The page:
PennDOT’s Route 41 plan draws mixed reactions from committee

posted Wed, Sep 6, 2006

Daily Local

By ANNE PICKERING

Some members complained about anti-development sentiment and nearly everyone agreed that capacity issues would be a problem in the not-too-distant future.

"The first meeting we had, we were told we had a six-month window to agree on some things and we should try to put our differences aside," said Rob Powelson, president of the Chester County Chamber of Business and Industry. "Some things we agreed on. We were supporting the bypass (in Avondale)."

But as time went on, Powelson said he thought the whole process became politically motivated and a group that was purely anti-development dominated the discussion.

"The intentions were good, but the whole process was cumbersome. I don’t think we have addressed the capacity issues," Powelson said.

The executive committee was formed by PennDOT in the spring of 2005 and included about 25 stakeholders, including representatives of the municipalities surrounding Route 41, local community groups, members of the mushroom and trucking industries, and state representatives. PennDOT has been studying the 9½-mile corridor from Route 926 to the Delaware state line since 1993.

At the last meeting of the executive committee on Aug. 23, PennDOT officials said they would focus on safety issues because there was no consensus on bypasses around Avondale and Chatham.

The highway department said it and its consultants had worked for months with Avondale to try to find a location for a bypass around the busy downtown area that would impact the least number of residents, but it was unsuccessful.

Avondale supported a bypass along the borough’s border and London Grove’s border. PennDOT is now reviewing accident data to determine where safety improvements such as turning lanes, traffic-calming devices and perhaps roundabouts could be built.

Jim Runk, president of the PA Motor Truck Association, a trade association for the trucking industry and a member of the executive committee, said he wasn’t dissatisfied with the way the executive committee worked.

The one thing the trucking industry is concerned about is roundabouts, he said. While they might work for automobiles, they are difficult for an 80,000-pound truck, he said.

Trucks have to wait for a chance to get around the circle and need a larger turning radius. Plus, cars try to beat trucks going around the circle, creating a hazard, Runk said. But he supported traffic-calming devices such as islands, particularly in Chatham, but not through the whole route.

Jerry Yeatman, of C.P. Yeatman & Sons, a fourth-generation mushroom grower, represented the mushroom and agriculture industry on the executive committee. He said he was very disappointed that the members couldn’t come up with a compromise that would allow a bypass.

Yeatman said the London Grove supervisors and the Avondale Borough Council shared equal blame because they couldn’t agree on where the bypass should go. As far as roundabouts go, "if a PennDOT engineer will tell me it will work for Route 41, then I’m for it," Yeatman said.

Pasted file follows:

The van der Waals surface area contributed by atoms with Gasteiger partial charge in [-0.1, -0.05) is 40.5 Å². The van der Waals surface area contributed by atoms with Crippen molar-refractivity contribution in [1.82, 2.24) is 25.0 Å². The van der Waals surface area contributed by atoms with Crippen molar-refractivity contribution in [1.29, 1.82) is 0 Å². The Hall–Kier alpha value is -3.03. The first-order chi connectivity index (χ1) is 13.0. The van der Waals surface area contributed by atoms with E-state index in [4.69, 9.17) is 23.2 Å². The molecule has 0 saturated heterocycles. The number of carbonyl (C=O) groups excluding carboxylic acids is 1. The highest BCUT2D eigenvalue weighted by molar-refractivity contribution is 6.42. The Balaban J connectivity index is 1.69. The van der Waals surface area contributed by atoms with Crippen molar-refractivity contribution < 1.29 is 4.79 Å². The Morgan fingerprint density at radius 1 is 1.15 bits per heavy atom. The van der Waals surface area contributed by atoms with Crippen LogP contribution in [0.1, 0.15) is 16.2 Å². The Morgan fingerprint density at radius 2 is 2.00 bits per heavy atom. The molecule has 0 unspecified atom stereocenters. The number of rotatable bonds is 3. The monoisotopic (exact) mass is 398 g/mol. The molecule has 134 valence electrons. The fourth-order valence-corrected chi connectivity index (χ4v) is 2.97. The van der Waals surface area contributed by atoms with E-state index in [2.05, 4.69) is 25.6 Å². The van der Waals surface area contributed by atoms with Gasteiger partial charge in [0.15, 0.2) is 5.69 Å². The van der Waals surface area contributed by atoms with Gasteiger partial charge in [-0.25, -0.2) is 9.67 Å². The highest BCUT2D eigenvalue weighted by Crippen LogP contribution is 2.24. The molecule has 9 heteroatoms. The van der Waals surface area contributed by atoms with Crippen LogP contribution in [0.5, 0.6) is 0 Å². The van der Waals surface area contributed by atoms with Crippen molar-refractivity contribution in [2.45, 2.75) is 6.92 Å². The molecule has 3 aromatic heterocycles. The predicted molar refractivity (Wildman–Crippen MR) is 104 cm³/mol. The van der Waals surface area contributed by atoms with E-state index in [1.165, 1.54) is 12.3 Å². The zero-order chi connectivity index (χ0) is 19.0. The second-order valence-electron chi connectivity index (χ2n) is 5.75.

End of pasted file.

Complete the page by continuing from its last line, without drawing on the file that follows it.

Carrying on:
Tom Houghton, chairman of the London Grove Board of Supervisors and candidate for state representative in the 13th District, represented the township on the executive committee.

Houghton said he supported an Avondale bypass and was willing to allow 60 to 70 percent of a bypass proposed by PennDOT engineers last year to be placed in the township "as a good neighbor concession to Avondale. I knew I would take heat from some London Grove residents, but I knew it was in the best interests of all to make a compromise," he said.

Frank Parchen, chairman of the Kennett safety committee and a longtime resident, represented the township on the executive committee. At the last meeting, Parchen said PennDOT presented an analysis of all the traffic accidents on Route 41 over a five-year period, plotting out the hot spots The worst hot spot was the intersection of Baltimore Pike and Route 41, but Parchen said PennDOT is addressing that intersection as a separate project.

"I’ve always worried about safety on that road. My kids and grandkids travel on it. Capacity is not as much a concern," Parchen said, although he thought PennDOT will be back in 10 years to address capacity.

He marvelled at how planners in the past were able to build the Route 1 bypass. "What would we do today if they hadn’t built the Route 1 bypass? We’d be using the old Route 1," Parchen said, adding that a lot of people on the executive committee "could not bring themselves to look at the big picture."

State Sen. Dominic Pileggi, R-9th, of Chester, who also served on the executive committee, said he was glad that PennDOT was going to address safety issues but thought it was just a matter of time before capacity issues would arise. "The lack of ability to handle capacity is a safety issue in itself," he said.

To contact staff writer Anne Pickering, send an e-mail   

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